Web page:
Bought a different one from a different online store...same problem. Bought a few others. Tried an RCA to VGA converter which worked, but both the picture and sound quality was not good.

Did some serious research and found that my suspicions are correct - in my opinion, 90% of HDMI>VGA converter found on the net is absolute craaaa-nonsense.

I did, however, find a brilliant one HERE which works fantastic! The picture quality is great, the sound quality is great and it doesn't interfere with any of the other components.

Step 6: CTRL

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Before starting this chapter I should make mention of the following - I formatted the Raspberry Pi with RaspBMC. it's the smaller version of XMBC which is a Linux based Media Centre. RaspBMC has since been replaced with OSMC, but I didn't like it when I tried it. It's not simple to set up, especially since it's been replaced and you can't get support or new drivers for it, but in my opinion, it's well worth the struggle.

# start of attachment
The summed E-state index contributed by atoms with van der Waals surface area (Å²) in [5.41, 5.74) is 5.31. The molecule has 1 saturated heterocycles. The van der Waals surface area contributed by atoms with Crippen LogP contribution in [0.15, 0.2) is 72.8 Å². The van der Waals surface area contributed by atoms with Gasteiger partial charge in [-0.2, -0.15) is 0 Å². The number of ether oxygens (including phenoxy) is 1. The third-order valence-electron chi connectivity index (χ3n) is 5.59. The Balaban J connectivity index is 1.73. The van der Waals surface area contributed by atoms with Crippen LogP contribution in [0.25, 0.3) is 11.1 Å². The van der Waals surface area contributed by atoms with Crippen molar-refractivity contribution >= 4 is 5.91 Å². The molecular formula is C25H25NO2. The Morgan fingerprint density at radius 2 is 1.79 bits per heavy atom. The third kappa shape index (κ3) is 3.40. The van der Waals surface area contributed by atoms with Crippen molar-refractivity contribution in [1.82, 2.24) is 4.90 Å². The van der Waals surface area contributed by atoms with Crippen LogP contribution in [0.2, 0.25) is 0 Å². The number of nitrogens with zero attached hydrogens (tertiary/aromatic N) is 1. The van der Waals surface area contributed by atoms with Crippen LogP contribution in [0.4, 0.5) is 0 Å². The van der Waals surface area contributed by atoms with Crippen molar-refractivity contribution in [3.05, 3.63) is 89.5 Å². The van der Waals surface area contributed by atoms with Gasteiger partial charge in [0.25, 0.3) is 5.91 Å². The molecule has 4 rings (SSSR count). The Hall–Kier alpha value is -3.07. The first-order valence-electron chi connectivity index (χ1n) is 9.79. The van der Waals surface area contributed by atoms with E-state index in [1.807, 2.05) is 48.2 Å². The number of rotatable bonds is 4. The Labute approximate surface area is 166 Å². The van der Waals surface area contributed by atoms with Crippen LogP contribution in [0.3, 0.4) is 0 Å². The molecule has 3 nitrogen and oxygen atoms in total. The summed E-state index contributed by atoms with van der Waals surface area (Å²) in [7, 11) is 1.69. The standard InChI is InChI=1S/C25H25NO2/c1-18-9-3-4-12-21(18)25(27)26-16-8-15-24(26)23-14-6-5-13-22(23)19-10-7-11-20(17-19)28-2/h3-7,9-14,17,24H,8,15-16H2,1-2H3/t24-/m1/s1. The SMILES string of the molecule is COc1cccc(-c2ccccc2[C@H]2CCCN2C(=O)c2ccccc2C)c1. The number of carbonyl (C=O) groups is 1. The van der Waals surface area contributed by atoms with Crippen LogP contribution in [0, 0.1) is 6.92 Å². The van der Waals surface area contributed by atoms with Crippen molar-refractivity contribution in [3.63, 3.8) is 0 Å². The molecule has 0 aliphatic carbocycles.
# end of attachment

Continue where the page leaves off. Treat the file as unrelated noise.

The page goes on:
Now that everyting is set up, it's time to remove stuff...that's right...remove stuff.

Although everything was working, there is a lot of clutter and unnecessarily as well.

So I removed the keyboard. 1 less cable and 1 less item sitting on top.

Removed the mouse...didn't really use it to begin with.

So how do you then control your new media centre? With the wonders of technology!!!

I downloaded and installed XBMC Remote for Android HERE and although i believe it's available for iOS as well, I haven't tried iOS's version.

This app is very basic, but allows you to do everything you need to on RaspBMC.